On Friday, this is where two of my kids and I spent a couple hours. Yes, each of those windows contains clothes from the Salonen clan. We pretty much took over the whole laundrymat!
As much as I complain about the never-ending chore of laundry (I feel like I live and breathe either sorting, washing or drying clothes), when you’ve got seven loads that need to be dried and the dryer has decided to go kaput, you realize how much you’ve failed to appreciate a clothes dryer in good working order.
I couldn’t afford to let those seven piles sit all weekend. So off we went. First, to the bank for quarters, then to the laundrymat. My 8-year-old did everything he could to avoid pinching his nose while entering the place he determined didn’t have the best smell. But things sort of evened out after he discovered the vending machines inside. By the middle of the session, both kids were thanking me for bringing them to the laundrymat. Who knew this would prove to be such a fun adventure?
My 11-year-old was delighted from the get-go. “I always see laundrymats in movies but I’ve never been in one for real. This will be fun!” I didn’t share her enthusiasm at that point. Weekends in early marriage spent in laundrymat prison flashed through my mind. My delight back then in finally purchasing a washer and dryer of our own was unprecedented.
But on Friday, I started to look through my kids’ eyes and recall fonder memories of days at the laundrymat. They took place back in my hometown in Poplar, Montana, at Ault’s Laundrymat downtown. My mom would bring her novel, and my sister and I would hop around on the orange chairs near the folding table, waiting and watching. We sneaked glances at the others there to take on the mundane task of clothes-washing, noting with curiosity the personal garments that went in and out of the machines. (You can learn a lot about a person from their underwear…) When that became boring, we would stall in front of the big picture window and watch the happenings of our small city. With the laundrymat situated next to a bar, there were plenty of things to observe, and odd smells to match it. My 8-year-old would have deemed our Fargo laundrymat a field of lavendar next to the putrid smells that emanated from the bar next to the laundrymat. But what did we care? We were young and life was a grand adventure, with all of its unexplored territory and the questions that arose.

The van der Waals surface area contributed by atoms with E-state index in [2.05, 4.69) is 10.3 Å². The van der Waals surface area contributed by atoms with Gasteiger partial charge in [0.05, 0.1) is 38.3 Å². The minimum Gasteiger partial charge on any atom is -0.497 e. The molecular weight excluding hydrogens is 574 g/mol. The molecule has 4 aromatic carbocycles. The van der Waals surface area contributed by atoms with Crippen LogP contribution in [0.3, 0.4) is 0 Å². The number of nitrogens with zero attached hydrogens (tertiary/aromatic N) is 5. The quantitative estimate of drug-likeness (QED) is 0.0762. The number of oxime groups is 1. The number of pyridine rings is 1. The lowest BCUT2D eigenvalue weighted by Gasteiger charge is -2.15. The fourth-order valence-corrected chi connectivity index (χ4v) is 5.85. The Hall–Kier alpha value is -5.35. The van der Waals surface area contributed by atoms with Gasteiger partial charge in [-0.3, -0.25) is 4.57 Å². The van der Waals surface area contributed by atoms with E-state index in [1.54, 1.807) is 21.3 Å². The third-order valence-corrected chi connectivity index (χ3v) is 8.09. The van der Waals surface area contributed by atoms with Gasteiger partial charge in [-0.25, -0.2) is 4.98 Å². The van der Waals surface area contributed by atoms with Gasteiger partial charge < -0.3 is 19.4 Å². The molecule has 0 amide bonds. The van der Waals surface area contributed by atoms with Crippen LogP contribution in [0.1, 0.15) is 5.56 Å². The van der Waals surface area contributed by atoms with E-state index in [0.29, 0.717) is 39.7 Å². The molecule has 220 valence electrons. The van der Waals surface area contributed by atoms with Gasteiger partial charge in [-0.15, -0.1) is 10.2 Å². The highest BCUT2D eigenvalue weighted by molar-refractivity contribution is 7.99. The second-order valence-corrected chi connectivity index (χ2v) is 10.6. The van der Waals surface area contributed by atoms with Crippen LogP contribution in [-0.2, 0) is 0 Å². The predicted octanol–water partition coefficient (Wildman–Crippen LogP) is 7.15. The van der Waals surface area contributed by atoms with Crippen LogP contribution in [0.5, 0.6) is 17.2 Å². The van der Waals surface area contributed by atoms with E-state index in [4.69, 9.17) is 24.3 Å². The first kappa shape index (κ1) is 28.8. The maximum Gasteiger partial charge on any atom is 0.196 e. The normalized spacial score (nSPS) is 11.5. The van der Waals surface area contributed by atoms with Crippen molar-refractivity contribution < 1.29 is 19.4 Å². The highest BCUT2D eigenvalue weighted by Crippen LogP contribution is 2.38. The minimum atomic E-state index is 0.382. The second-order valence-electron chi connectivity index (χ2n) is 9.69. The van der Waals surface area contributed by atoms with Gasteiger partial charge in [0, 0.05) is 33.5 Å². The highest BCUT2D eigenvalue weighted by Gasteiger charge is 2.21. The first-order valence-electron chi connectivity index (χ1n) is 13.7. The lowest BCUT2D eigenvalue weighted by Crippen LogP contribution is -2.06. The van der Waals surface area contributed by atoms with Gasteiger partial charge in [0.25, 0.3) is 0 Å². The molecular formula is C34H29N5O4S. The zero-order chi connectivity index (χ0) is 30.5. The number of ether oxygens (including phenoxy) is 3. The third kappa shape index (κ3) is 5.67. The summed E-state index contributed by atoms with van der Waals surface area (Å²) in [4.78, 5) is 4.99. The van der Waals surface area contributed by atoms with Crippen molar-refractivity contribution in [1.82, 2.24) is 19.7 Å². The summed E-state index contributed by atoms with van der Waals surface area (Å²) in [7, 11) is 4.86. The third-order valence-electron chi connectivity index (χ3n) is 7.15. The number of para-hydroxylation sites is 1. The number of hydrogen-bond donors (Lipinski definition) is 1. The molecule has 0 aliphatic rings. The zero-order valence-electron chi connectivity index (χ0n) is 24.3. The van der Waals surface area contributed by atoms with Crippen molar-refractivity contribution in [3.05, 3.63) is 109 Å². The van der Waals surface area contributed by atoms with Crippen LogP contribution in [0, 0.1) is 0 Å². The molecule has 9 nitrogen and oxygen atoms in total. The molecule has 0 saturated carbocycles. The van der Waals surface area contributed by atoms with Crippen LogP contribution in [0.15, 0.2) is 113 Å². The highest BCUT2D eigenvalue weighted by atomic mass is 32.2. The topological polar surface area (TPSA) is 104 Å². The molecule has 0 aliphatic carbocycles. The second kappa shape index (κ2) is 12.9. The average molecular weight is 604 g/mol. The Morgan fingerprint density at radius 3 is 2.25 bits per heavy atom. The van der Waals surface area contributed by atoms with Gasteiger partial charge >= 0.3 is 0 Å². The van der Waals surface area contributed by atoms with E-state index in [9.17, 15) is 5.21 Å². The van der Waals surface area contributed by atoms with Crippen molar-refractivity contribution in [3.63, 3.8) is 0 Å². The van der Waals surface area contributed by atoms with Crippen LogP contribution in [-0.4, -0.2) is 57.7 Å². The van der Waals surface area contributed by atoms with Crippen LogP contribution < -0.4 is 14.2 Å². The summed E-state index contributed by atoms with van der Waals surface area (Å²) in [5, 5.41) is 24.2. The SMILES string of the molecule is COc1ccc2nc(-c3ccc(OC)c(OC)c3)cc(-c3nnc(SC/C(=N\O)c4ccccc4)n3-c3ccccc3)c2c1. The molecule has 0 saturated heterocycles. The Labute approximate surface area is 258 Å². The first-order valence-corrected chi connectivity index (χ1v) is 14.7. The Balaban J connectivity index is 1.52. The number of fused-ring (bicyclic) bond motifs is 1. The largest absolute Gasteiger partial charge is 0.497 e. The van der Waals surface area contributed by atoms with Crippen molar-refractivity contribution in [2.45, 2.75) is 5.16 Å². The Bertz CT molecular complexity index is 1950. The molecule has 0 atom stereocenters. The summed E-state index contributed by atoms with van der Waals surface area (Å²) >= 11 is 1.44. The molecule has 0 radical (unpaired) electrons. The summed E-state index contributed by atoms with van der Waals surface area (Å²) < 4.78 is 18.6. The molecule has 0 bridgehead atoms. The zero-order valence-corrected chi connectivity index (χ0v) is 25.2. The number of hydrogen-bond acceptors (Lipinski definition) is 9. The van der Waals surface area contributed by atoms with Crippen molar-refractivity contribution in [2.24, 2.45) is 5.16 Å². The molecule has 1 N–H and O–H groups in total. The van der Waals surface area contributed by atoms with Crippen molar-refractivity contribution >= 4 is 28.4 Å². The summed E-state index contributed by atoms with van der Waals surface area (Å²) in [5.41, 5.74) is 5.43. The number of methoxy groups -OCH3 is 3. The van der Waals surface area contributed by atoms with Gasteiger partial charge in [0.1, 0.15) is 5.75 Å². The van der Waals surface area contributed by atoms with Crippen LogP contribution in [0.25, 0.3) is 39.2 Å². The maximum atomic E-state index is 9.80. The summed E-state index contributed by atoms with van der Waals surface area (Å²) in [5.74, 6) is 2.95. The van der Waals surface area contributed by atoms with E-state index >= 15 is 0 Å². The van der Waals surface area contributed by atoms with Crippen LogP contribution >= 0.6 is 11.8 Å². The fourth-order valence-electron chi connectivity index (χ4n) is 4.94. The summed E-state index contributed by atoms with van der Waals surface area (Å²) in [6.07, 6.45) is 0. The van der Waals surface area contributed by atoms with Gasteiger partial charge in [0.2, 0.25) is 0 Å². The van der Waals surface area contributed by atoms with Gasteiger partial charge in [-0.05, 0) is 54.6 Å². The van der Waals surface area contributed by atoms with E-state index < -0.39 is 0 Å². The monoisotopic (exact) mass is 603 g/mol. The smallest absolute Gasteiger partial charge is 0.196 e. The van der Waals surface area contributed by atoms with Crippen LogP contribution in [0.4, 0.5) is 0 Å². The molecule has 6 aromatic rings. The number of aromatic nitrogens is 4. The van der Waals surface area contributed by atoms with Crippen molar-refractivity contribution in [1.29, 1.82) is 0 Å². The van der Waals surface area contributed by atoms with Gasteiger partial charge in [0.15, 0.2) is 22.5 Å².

Spending a few hours at our laundrymat Friday afternoon brought it all back, thanks in large part to my kids, who delighted in plopping quarters into the large dryers and watching their clothes roll round and round in the hot air while they played a game of King’s Corner. Occasionally, they’d sneak glances and bits of conversation from the other patrons. The laundrymat is a communal event, after all. When at last the dryers stopped, they helped me wheel the rolling metal baskets over to our section to catch the dried clothes. It wasn’t until we were midway through folding that my daughter declared, “This is boring now,” and my son slumped in a chair nearby, exhausted from all the work. Soon enough, though, we were hauling baskets of clean, folded clothes to the van. And just like that, it seemed to me, seven loads of laundry were ready to go!
Thankfully, my dear hubby had everything back in working order the following day. He found me in the kitchen and brushed past me with his load of newly-dryed, still-hot clothes; his way of telling me it was fixed.
So, it’s back to drying clothes at home, but now that I know what an adventure the laundrymat can be, we might return sooner rather than later.
Q4U: Do you have a laundrymat memory?